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According to a new study, Black Holes could support bizarre forms of alien life. According to researchers, its cold temperature may help make worlds habitable.
Interestingly, theorists propose that some black holes could host temperatures of zero, and could, therefore, act as ‘cold’ suns, and while the black holes enjoy a relatively normal temperature, the rest of the universe enjoys a temperature of -270 degrees Celsius. Based on this temperature difference, scientists have calculated that Earth-sized planets orbiting a black hole the approximate size of our sun could have enough energy for life to exist, that is at least for a short period of time.
The new study, which backs up science fiction AGAIN, has proposed that planets orbiting a black hole could sustain life since they act similar to how our sun acts on Earth. Life as we know it needs a temperature difference to provide a source of energy, meaning that the laws of thermodynamics governing over our planet can be reversed, and thus, life could exist in the most unlikely places in the universe, in a similar way as proposed by the movie Interstellar.
Tomáš Opatrný of Palacký University in Olomouc, Czech Republic created a model of what occur to a planet would if it had a cold sun and a hot sky. From a temperature differences, Opatrný believes that a planet of similar size to Earth, orbiting a black hole the size of our sun could receive around 900 watts of power, which is enough energy for life to exist, that is, at least for a short period of time.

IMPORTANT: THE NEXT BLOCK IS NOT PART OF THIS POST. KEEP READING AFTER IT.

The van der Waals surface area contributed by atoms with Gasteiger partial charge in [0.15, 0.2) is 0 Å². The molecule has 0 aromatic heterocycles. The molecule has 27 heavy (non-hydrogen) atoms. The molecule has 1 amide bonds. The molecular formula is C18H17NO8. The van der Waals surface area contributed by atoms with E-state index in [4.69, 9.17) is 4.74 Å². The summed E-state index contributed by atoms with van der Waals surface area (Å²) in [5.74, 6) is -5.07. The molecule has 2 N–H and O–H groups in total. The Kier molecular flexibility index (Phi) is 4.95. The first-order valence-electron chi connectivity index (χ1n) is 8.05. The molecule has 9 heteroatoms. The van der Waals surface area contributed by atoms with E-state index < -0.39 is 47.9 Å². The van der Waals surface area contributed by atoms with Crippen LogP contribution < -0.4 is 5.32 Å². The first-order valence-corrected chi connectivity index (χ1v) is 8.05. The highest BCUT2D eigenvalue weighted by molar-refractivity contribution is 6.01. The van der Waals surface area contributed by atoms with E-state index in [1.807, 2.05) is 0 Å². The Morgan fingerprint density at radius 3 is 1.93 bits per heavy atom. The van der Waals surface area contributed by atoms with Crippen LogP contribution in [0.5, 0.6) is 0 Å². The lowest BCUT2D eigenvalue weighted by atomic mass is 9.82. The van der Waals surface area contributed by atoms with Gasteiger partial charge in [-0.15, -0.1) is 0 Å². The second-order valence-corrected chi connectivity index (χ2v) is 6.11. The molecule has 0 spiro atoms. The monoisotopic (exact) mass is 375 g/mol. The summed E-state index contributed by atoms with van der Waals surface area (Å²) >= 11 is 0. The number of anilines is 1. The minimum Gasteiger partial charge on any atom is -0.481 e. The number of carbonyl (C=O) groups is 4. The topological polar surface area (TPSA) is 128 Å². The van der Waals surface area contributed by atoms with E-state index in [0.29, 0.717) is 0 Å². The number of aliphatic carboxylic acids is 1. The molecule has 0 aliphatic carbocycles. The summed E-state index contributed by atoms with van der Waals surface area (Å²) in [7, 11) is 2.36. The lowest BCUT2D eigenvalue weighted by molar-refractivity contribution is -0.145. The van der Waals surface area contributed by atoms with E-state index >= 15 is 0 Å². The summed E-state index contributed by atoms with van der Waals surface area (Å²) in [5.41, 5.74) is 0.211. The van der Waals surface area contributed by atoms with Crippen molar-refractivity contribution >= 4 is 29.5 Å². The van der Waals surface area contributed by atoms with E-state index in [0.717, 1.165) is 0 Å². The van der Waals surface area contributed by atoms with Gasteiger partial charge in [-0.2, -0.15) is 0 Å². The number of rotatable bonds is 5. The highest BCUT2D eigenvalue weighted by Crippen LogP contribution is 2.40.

In an interview to New Scientists, Opatrný said: “we need a fairly old black hole that has already cleared its surroundings and which is not further fed.”
Opatrný calculated that the amount of energy received would have been even greater in the distant past of the universe when the background temperature was approximately 27 degrees Celsius.
Inspired by the movie Interstellar, Opatrný and his team wanted to calculate how much energy was being transmitted by the black hole called Gargantua, featured in the movie. They found out that while it’s enough to support complex life forms, its short into the universe existence that it is very unlikely that it would have had enough time to evolve and explore the power source.
Opatrný and his team found that if the black holes gravitational pull actually slows down time on the planet, the alien world could eventually reach temperatures of 900 degrees Celsius.
Avi Loeb of Harvard University told DailyMail.com in an interview that while in theory a black hole ‘cold sun’ is acceptable in certain standards, there are a number of problems with the theory that make it unlikely to happen, the biggest of them being our lack of information.
‘An issue I have with that is it’s very difficult to keep a black hole dark,’ he said.
‘Some of the black holes in the universe are the brightest sources of light because matter falls into them, for example, this can be seen with quasars.’
‘You really need to keep a black hole in isolation.’
‘There are other questions, such as, is being next to a black hole a good environment for life? It’s not something we know much about.’
Source and reference http://arxiv.org/abs/1601.02897